Inclusion and Multicultural Services explores new ways to engage students

Inclusion and Multicultural Services

As a university that values diversity and a culture of inclusion, NAU is always looking for new ways to foster student success and continue to be a resource for the campus community.

“Each incoming freshman class is increasingly diverse and I think that we have an obligation to continue to expand our abilities and services to provide opportunities for students to engage on campus and in the community,” said Erin Grisham, executive director of Student Affairs.

In recent years, NAU has continued to further its STAR program for first-generation college students and added LGBTQA resources. Grisham also noted that there will be even more opportunities for SafeZone training in the coming months in an effort to reach as many members of the campus community as possible.

With the school year approaching, Grisham recently named Taran McZee the director of Inclusion and Multicultural Services to spearhead a number of new initiatives. The department is aiming to educate a broader audience on campus and incorporate a peer education model.

“With a new director comes new opportunities,” Grisham said. “There’s a true role for Inclusion and Multicultural Services to play in helping students become their own best advocate and develop their leadership skills, and I am confident that Taran and his team will find ways to engage students on campus in a meaningful way.”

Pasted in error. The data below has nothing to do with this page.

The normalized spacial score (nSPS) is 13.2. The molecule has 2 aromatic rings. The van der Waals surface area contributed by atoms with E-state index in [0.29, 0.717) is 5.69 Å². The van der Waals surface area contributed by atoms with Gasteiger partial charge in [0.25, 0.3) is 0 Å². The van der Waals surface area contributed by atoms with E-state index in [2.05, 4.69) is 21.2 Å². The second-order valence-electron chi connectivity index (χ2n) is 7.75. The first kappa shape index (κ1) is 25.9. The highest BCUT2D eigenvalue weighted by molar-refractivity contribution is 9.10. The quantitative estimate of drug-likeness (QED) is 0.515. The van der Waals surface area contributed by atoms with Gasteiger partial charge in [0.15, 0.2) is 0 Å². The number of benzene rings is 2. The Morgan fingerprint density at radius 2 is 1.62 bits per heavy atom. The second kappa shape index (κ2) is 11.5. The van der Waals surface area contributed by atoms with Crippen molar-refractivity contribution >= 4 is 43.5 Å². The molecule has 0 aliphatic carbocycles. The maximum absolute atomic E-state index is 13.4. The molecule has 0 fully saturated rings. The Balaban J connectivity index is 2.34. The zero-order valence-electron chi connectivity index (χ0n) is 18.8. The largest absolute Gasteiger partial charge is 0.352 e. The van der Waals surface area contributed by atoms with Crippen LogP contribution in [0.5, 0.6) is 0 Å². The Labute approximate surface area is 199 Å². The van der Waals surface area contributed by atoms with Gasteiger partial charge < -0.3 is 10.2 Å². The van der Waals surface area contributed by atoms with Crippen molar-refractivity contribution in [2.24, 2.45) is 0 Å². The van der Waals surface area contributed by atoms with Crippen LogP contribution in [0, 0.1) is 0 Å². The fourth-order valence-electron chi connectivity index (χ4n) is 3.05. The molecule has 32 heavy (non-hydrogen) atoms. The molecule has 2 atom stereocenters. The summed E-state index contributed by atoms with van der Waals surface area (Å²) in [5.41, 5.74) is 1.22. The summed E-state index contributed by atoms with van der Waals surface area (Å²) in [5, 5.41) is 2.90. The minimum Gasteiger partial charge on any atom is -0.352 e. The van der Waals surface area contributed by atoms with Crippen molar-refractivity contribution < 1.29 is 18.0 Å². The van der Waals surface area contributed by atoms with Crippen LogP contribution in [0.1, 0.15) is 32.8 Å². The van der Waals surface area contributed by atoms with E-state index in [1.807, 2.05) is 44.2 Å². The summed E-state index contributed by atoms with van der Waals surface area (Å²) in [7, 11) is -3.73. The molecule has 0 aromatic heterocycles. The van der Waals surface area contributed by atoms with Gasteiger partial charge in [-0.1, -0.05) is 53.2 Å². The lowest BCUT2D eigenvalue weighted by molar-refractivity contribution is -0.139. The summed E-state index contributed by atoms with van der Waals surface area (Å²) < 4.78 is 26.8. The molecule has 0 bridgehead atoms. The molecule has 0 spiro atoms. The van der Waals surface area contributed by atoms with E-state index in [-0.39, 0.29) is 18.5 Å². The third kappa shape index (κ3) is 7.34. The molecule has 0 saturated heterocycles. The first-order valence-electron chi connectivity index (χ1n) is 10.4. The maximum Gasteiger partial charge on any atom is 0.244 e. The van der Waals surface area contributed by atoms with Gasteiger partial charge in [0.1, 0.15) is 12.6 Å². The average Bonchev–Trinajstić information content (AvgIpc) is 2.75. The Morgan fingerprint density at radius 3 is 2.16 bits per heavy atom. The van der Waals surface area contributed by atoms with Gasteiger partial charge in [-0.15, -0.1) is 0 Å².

McZee will draw on his experience from creating diversity programs at Marietta College in Ohio and Hanover College in Indiana, and has set his sights on launching a peer education initiative. Led by students, the initiative will host lectures and presentations on topics such as diversity, inclusion and social justice.

Taran McZee, director of Inclusion and Multicultural Services
Taran McZee, director of Inclusion and Multicultural Services

“The more you talk about diversity, the easier it becomes to talk about,” McZee said. “This kind of programming is a crucial component of any university community because it makes our students well-rounded.”

A native of Flint, Michigan, and a first-generation college student, McZee anticipates the connections the fall semester will bring as he welcomes students of various backgrounds.

“I have an open-door policy and my goal is to have students in my office all the time,” he said. “I want to meet as many students as I can and make sure we are providing the resources to help them be successful in and outside of the classroom.”